People with disabilities face many kinds of barriers on a daily basis. These can be physical, attitudinal or systemic. There is a positive obligation on employers to identify and remove barriers in the workplace.
The duty to accommodate requires employers to proactively identify and eliminate rules, policies, practices and standards that have a discriminatory impact. Accommodation means reviewing and revising the rule, policy, practice or standard to incorporate alternative arrangements that eliminate discriminatory barriers. As well, the employers are required to accommodate individual requests by doing the following:
- Explore options for removing those barriers that might affect the person requesting accommodation; and
- provide reasonable accommodation to the point of undue hardship.
Steps for Accommodation
- Inform the employer and union representatives of the need for accommodation (on the basis of disability, family status, religion, race, sex, gender identity, etc.);
- Provide necessary information related to the accommodation requirement as requested by the employer (i.e. medical restrictions and limitations);
- Discuss accommodation options with employer and union representatives and develop a written accommodation plan;
- Implement accommodation plan;
- Review and revise accommodation plan as necessary.
Note that each accommodation case is unique and must be assessed on a case-by-case basis. These steps are a general guide only and may need to be adapted.
For more information on the duty to accommodate, we invite you to read the PSAC’s Duty to Accommodate Guide which covers many frequently asked questions.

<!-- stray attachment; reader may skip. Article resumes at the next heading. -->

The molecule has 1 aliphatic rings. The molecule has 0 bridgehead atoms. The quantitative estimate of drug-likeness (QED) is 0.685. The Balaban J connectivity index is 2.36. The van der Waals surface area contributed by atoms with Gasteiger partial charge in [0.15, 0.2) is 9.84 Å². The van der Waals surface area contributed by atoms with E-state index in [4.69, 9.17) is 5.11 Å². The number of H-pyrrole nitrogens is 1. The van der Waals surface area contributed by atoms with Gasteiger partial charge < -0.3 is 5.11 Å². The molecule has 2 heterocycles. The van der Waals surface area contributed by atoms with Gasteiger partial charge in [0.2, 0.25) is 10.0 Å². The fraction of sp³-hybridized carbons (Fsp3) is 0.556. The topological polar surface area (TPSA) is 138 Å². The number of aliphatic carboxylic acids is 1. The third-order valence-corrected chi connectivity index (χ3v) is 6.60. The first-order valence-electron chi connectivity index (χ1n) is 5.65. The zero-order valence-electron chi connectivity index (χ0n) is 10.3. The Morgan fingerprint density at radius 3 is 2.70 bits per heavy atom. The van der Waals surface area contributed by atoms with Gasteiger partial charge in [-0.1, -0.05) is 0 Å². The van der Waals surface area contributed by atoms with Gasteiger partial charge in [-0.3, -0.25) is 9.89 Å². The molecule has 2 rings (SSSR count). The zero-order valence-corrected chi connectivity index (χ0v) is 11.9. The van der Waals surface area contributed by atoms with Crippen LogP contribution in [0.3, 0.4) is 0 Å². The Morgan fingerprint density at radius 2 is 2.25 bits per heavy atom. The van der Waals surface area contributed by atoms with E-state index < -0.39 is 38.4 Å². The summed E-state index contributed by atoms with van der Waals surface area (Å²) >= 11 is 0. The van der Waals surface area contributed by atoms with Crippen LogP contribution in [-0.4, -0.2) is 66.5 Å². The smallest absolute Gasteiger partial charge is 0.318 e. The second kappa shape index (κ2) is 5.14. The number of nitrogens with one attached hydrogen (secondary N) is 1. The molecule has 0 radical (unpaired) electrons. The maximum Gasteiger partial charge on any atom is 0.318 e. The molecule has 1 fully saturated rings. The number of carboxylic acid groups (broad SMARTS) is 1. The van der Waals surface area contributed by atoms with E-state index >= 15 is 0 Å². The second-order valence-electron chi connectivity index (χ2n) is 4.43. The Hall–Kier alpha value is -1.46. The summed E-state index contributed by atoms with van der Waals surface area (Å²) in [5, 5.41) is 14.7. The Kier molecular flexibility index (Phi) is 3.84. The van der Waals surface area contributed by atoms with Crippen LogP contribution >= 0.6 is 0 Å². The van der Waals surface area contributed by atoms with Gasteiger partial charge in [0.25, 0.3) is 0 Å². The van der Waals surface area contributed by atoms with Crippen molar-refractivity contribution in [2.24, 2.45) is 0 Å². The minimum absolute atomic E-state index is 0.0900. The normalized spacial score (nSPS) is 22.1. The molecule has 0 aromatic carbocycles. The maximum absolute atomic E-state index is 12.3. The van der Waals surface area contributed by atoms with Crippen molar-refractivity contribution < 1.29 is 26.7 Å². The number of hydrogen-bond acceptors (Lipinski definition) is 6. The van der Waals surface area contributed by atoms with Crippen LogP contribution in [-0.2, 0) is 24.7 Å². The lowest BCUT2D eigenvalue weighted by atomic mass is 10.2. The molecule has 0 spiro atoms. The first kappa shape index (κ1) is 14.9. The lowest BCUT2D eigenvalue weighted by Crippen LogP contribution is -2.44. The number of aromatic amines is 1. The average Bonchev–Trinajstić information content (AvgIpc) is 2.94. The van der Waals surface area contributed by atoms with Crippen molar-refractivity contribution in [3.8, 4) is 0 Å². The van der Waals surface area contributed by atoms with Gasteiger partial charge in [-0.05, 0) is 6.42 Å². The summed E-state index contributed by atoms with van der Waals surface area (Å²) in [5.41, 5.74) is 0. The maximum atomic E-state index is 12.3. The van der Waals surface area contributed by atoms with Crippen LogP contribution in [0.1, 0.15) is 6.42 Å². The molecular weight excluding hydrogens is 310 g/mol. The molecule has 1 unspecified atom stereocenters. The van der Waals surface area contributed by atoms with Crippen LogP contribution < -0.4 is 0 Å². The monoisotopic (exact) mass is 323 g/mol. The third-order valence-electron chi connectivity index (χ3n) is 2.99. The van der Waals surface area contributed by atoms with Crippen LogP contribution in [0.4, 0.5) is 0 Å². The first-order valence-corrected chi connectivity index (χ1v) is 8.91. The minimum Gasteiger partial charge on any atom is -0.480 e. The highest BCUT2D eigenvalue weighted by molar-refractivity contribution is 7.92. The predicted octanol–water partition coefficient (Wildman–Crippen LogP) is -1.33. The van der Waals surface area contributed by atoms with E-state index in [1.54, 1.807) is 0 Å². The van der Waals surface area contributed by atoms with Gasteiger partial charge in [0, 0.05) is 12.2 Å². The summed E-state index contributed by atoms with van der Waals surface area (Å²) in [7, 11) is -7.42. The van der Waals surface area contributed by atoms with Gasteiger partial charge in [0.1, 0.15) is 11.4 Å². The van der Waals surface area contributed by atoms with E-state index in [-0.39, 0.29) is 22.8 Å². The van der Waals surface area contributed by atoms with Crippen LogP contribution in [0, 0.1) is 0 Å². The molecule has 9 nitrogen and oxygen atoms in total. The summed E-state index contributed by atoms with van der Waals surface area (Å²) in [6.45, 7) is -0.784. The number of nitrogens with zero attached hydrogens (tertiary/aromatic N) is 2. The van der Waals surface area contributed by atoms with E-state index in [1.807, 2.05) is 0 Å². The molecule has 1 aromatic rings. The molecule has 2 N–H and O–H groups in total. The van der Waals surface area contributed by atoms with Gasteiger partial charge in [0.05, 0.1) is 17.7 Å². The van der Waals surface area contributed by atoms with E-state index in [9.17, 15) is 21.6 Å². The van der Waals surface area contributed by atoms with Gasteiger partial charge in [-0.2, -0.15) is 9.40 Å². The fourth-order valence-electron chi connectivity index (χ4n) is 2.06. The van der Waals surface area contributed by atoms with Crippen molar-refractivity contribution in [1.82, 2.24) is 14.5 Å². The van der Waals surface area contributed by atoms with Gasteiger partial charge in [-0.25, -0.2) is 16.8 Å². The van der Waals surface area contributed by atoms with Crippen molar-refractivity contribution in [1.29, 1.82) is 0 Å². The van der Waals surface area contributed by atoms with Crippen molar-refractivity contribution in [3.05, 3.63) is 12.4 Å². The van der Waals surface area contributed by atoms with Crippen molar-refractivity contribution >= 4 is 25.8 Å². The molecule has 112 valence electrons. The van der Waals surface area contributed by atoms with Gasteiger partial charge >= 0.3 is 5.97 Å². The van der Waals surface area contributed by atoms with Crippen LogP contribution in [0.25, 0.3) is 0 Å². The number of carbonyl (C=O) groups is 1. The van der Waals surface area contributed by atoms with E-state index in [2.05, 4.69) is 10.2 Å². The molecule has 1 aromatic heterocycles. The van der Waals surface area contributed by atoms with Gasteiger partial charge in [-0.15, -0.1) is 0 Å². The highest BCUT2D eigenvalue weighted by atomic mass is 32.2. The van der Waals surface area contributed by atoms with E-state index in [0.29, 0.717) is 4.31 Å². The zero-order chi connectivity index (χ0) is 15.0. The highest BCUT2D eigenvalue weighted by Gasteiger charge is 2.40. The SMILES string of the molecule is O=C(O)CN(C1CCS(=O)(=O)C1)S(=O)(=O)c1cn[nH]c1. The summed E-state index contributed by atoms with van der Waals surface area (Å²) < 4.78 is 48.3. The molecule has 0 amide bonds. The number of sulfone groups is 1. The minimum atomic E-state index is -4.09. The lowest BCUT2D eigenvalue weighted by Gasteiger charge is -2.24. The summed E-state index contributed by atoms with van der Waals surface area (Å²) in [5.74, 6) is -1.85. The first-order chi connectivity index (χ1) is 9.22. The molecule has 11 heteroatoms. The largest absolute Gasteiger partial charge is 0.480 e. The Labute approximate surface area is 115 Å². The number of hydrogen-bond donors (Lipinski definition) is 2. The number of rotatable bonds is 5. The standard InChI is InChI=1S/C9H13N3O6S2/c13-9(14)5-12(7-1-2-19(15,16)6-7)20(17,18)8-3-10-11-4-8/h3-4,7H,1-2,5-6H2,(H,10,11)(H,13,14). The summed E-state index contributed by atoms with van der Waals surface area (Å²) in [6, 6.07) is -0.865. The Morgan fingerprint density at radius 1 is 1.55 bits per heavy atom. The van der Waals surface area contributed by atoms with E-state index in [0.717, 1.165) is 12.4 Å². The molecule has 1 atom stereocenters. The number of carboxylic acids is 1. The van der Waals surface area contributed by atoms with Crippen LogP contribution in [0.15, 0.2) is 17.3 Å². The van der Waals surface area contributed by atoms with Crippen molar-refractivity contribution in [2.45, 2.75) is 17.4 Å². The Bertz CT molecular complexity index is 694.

The Johnstone Decision
The Johnstone Decision is a 2010 groundbreaking decision of the Canadian Human Rights Tribunal, subsequently upheld by the Federal Court of Appeal. The decision found the Canada Border Services Agency (CBSA) discriminated against PSAC member, Fiona Johnstone by failing to accommodate her family obligations.
Ms Johnstone worked as a Border Services Officer at CBSA, requiring a fixed-shift schedule to arrange for child care. The employer refused to consider her request, given its view that it had no obligation under the Canadian Human Rights Act to accommodate her personal choices around childcare. PSAC supported Ms Johnstone throughout this lengthy human rights and Federal Court battle.
Ultimately, by upholding the decision of the Tribunal, the Court of Appeal rejected the narrow approach to family status accommodation argued by the government. The Court confirmed that human rights legislation is to be interpreted in a broad and liberal manner and that family status includes child care and other legal family obligations.The Court emphasized that there should be no hierarchy of rights, such that the test for family status accommodation was more difficult to meet than the other grounds of discrimination. Instead, employers are required to conduct a case-by-case analysis with a view to accommodating the particular needs of individual employees.